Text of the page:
The issue of immigration has "hijacked" the platforms of Republican gubernatorial hopefuls Meg Whitman and Steve Poizner as they head toward Tuesday's primary in California, and that could hurt the winner's efforts against Democrat Jerry Brown in November's big dance, according to the New York Times.
The Times notes that Poizner started the fight with Whitman, baiting her into a battle to see who's the most vehemently opposed to illegal immigration. It worked at first, with Poizner closing the gap with frontrunner Whitman before she fought back and distanced herself from him in the polls. "It is the only issue," Stuart Stevens, Poizner's chief campaign consultant, told the paper. However ...
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The issue could bite whomever wins in the ass: What plays in the Republican party, for an audience of conservatives, doesn't always play in a statewide election. Whitman's folks told the Times that she plans to emphasize other issues in the general election.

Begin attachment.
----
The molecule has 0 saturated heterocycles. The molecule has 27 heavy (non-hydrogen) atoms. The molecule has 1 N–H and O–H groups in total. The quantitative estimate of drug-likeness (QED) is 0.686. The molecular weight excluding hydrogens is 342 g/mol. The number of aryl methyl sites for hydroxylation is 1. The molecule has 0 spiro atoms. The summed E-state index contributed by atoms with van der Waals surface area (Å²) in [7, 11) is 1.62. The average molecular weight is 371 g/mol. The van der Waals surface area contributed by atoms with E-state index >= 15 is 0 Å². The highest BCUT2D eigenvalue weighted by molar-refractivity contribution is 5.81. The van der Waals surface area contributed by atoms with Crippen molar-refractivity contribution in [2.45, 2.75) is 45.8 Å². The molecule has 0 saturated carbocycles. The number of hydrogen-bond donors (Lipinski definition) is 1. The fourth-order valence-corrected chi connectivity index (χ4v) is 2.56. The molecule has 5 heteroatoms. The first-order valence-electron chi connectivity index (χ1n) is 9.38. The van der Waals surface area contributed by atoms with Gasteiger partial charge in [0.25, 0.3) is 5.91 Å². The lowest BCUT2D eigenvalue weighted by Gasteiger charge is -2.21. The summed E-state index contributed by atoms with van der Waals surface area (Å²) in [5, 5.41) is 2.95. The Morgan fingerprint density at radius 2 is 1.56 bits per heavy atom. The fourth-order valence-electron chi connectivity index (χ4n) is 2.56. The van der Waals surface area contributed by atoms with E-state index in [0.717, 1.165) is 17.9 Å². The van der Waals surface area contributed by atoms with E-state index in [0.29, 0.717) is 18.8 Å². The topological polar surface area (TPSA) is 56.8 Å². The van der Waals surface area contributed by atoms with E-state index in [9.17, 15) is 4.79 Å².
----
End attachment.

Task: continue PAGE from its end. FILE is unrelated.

States the Times:
One in six voters this November is expected to be Hispanic -- a proportion that is likely to grow in coming years -- and Southern California has been at the forefront of efforts to boycott Arizona for enacting tough anti-immigrant legislation in late April.
In many ways, California's primary race offers a worrisome preview of what many Republicans say are the political perils for the party nationally in being identified with tough immigration policies.
Poizner, however, says he'll stick to his guns if by some miracle he beats Whitman on Tuesday and ends up facing Brown in November. " ... Everywhere I go," he says, "people burst out into applause when I start talking about it."